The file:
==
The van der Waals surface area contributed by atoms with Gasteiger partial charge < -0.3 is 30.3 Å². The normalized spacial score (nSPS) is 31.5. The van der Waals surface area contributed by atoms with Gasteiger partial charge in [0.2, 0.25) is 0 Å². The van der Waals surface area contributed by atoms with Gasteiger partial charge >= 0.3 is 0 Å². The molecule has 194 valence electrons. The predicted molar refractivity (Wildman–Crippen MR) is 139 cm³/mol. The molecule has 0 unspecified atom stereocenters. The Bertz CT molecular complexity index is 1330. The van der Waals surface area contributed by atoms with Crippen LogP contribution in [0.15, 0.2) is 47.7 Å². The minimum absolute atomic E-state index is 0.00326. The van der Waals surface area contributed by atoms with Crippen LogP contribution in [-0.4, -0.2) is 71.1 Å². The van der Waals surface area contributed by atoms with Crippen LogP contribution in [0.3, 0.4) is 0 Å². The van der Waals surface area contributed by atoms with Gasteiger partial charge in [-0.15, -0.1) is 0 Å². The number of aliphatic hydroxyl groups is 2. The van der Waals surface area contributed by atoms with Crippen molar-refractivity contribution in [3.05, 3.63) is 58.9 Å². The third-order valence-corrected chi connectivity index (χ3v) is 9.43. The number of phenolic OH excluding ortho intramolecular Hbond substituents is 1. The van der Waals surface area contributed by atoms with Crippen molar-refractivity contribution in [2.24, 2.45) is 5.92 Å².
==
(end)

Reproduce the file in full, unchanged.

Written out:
The van der Waals surface area contributed by atoms with Gasteiger partial charge < -0.3 is 30.3 Å². The normalized spacial score (nSPS) is 31.5. The van der Waals surface area contributed by atoms with Gasteiger partial charge in [0.2, 0.25) is 0 Å². The van der Waals surface area contributed by atoms with Gasteiger partial charge >= 0.3 is 0 Å². The molecule has 194 valence electrons. The predicted molar refractivity (Wildman–Crippen MR) is 139 cm³/mol. The molecule has 0 unspecified atom stereocenters. The Bertz CT molecular complexity index is 1330. The van der Waals surface area contributed by atoms with Crippen LogP contribution in [0.15, 0.2) is 47.7 Å². The minimum absolute atomic E-state index is 0.00326. The van der Waals surface area contributed by atoms with Crippen LogP contribution in [-0.4, -0.2) is 71.1 Å². The van der Waals surface area contributed by atoms with Crippen LogP contribution in [0.3, 0.4) is 0 Å². The van der Waals surface area contributed by atoms with Gasteiger partial charge in [-0.15, -0.1) is 0 Å². The number of aliphatic hydroxyl groups is 2. The van der Waals surface area contributed by atoms with Crippen molar-refractivity contribution in [3.05, 3.63) is 58.9 Å². The third-order valence-corrected chi connectivity index (χ3v) is 9.43. The number of phenolic OH excluding ortho intramolecular Hbond substituents is 1. The van der Waals surface area contributed by atoms with Crippen molar-refractivity contribution in [2.24, 2.45) is 5.92 Å².